Olive Oil, the best option to adopt the new European Regulation on Acrylamide

Olive Oil, the best option to adopt the new European Regulation on Acrylamide

2018/12/04 - Yesterday came into force a package of measures approved by the European Parliament (EP) for the food industry to reduce in its products the component named Acrylamide, whose carcinogenic effects have been demonstrated in several animal studies. The use of olive oil for cooking and frying, defined by a higher boiling point, is ideal to adapt to this European legislation.

Acrylamide is an organic compound of low molecular weight and very soluble in water that is formed from asparagine (an amino acid) and reducing sugars, when food is subjected to temperatures above 120° C and with low humidity.

It is formed mainly in foods rich in carbohydrates, baked and fried. Its carcinogenic nature and its presence in tobacco smoke and some foods, is not new, in fact the Swedish Health Agency already warned about it in 2002.

Many manufacturers have adopted measures to reduce the presence of this substance since 2013, when the first recommendation of the European Commission (EC) was launched. Subsequently, in 2015, the Scientific Technical Commission for Contaminants for the Food Chain of the European Food Safety Authority (EFSA) adopted an opinion on its presence in food, which showed its genotoxic, neurotoxic and carcinogenic character in experiments with rats, but without sufficient evidence of its effects in humans. The EC warned that children are the most vulnerable population, due to their high exposure to acrylamide and their lower body weight.

The foods with the highest proportion of acrylamide are breakfast cereals, fried potatoes, other fried tubers (sweet potatoes, carrots or beets), snacks, coffee, soluble coffee, coffee substitutes (based on chicory and/or cereals), sweet cookies, salted cookies, puff pastry, precooked food (croquettes, pasties, etc.), infant cereals, baby food, pastries, cereal bars, cones, waffles, bread, toast, bagels, biscuits, roasted nuts, dried fruits (prunes, dried apricots or raisins), sweets, etc.

As he creative dietitian of the Coherent Diet and PhD in Pharmacy, Amil López Viéitez explains, "the minimum consumption for acrylamide to increase the risk of cancer, without being a direct consequence, is 0.17 mg. per kg. of weight. A person weighing 80 kilos, for example, should ingest 13.6 mg. per day (13,600 micrograms/day). The average intake of coffee in Europe already accounts for one third of this amount. On average, Spaniards are exposed to 0.53 micrograms/kg., according to a study by the University of Valencia, half comes from chips, a quarter of coffee and the other quarter of cookies or biscuits.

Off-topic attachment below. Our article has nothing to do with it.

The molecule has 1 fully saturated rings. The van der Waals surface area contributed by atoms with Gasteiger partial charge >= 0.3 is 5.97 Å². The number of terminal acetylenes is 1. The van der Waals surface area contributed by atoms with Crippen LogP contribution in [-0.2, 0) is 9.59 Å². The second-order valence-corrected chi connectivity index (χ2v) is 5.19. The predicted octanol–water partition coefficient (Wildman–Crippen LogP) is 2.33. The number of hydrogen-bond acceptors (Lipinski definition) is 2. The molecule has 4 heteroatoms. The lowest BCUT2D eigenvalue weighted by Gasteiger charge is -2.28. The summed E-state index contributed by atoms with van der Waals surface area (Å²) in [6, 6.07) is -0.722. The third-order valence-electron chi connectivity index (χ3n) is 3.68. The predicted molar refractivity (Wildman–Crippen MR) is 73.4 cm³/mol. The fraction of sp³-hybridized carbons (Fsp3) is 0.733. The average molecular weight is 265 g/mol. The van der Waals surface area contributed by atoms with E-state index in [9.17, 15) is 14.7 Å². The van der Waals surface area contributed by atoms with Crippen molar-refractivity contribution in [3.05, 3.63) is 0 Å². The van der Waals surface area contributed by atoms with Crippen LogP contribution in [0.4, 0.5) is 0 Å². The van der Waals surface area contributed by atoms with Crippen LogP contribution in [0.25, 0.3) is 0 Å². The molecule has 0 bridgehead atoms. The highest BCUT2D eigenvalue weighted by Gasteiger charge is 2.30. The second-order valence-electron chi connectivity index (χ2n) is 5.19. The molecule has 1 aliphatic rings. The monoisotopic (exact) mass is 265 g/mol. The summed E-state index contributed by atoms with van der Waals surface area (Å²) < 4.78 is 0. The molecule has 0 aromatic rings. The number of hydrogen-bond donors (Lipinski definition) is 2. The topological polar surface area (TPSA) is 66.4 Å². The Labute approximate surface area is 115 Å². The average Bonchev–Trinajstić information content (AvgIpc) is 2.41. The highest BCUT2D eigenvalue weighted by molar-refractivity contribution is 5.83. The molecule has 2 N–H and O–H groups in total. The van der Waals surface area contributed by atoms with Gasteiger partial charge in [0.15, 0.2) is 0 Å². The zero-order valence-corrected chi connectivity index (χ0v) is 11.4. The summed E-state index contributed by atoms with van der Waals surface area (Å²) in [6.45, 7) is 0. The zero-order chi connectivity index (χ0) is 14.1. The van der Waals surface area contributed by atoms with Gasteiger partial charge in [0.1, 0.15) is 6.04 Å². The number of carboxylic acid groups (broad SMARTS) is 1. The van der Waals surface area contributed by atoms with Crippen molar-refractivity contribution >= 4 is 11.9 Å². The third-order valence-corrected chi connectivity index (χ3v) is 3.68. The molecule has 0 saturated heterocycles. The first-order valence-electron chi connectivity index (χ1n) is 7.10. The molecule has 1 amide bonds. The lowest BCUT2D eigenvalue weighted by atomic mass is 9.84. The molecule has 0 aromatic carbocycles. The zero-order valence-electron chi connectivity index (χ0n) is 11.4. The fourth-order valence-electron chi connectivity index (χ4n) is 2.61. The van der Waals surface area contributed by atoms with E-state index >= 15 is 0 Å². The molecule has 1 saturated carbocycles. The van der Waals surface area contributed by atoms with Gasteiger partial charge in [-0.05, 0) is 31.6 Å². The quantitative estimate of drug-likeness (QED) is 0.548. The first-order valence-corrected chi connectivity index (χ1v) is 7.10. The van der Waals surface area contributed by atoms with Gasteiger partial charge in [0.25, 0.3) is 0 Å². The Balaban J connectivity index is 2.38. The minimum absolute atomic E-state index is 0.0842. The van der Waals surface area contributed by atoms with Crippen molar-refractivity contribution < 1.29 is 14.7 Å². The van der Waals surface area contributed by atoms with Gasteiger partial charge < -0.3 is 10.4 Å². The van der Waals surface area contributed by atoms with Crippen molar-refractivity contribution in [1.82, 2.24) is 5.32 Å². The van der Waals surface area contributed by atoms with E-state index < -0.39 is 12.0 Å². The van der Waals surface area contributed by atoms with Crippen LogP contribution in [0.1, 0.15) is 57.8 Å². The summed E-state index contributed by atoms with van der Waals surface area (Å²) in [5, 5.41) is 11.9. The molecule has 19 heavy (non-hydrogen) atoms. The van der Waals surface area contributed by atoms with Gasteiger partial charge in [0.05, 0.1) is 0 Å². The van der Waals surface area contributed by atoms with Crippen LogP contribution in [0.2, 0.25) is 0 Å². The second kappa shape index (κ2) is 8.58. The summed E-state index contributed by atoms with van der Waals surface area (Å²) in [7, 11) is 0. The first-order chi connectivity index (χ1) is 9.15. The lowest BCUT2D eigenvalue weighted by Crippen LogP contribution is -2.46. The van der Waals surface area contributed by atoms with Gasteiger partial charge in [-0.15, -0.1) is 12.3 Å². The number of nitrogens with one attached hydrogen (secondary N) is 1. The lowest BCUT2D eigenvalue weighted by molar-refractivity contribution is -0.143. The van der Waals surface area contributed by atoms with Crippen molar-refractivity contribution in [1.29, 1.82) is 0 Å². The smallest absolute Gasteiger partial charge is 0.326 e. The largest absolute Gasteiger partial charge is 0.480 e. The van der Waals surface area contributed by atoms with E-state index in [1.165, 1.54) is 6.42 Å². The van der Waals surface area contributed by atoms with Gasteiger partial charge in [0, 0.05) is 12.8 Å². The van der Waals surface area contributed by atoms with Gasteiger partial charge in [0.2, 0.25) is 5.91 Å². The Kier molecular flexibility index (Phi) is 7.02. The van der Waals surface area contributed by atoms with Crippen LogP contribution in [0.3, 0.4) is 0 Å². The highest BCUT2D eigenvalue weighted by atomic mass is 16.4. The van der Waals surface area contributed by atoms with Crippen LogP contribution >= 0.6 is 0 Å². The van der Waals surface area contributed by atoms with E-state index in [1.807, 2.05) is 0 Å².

Reducing the risk without losing quality or flavor
Acrylamide levels can be reduced by applying good hygiene practices and the principles of hazard analysis and critical control points (HACCP). The measures proposed by the panel of experts of the EFSA are in the line with selecting ingredients with less amount of starch and of asparagine, improving the storage and cooking processes.

At the consumer level, to reduce the intake of this substance Amil López Viéitez highlights, among other things, the use of olive oil for cooking and frying, since it has a higher boiling point than sunflower and allows frying at a lower temperature. It is very important, according to the doctor, to respect the times and temperature indicated by the manufacturer for frying or baking food and avoid the intake of very toasted or crispy foods. Another recommendation is not to overfill the fryer or the pan, to prevent the oil from getting too hot. This will also ensure that the food absorbs less oil.

At an industrial level, the new Regulation (EU) 2017/2158 establishes specific levels of acrylamide for each group of products and, in this respect, companies whose products exceed the maximum levels established should adopt measures to reduce them, modifying the formulation or the ingredients, the production processes or any other identified conditioner, without affecting the quality and microbial safety of the food, nor its sensory characteristics.

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